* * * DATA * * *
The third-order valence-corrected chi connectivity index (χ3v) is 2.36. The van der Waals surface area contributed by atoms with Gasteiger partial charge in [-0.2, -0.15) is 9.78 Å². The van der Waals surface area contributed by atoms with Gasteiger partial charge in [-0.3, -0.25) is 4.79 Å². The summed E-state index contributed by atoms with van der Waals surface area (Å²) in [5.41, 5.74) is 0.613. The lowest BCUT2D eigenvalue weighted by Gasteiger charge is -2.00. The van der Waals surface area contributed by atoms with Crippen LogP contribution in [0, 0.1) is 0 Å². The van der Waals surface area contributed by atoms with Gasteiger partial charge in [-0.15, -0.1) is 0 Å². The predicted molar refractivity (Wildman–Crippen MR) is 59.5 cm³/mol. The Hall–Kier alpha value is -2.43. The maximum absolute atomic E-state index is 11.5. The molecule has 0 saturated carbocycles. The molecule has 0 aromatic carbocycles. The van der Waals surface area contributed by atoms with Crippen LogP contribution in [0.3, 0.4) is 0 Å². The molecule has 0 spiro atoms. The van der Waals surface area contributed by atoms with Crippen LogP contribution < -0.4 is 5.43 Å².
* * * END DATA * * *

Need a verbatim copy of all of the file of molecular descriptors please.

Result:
The third-order valence-corrected chi connectivity index (χ3v) is 2.36. The van der Waals surface area contributed by atoms with Gasteiger partial charge in [-0.2, -0.15) is 9.78 Å². The van der Waals surface area contributed by atoms with Gasteiger partial charge in [-0.3, -0.25) is 4.79 Å². The summed E-state index contributed by atoms with van der Waals surface area (Å²) in [5.41, 5.74) is 0.613. The lowest BCUT2D eigenvalue weighted by Gasteiger charge is -2.00. The van der Waals surface area contributed by atoms with Crippen LogP contribution in [0, 0.1) is 0 Å². The van der Waals surface area contributed by atoms with Gasteiger partial charge in [-0.15, -0.1) is 0 Å². The predicted molar refractivity (Wildman–Crippen MR) is 59.5 cm³/mol. The Hall–Kier alpha value is -2.43. The maximum absolute atomic E-state index is 11.5. The molecule has 0 saturated carbocycles. The molecule has 0 aromatic carbocycles. The van der Waals surface area contributed by atoms with Crippen LogP contribution in [0.3, 0.4) is 0 Å². The molecule has 0 spiro atoms. The van der Waals surface area contributed by atoms with Crippen LogP contribution < -0.4 is 5.43 Å².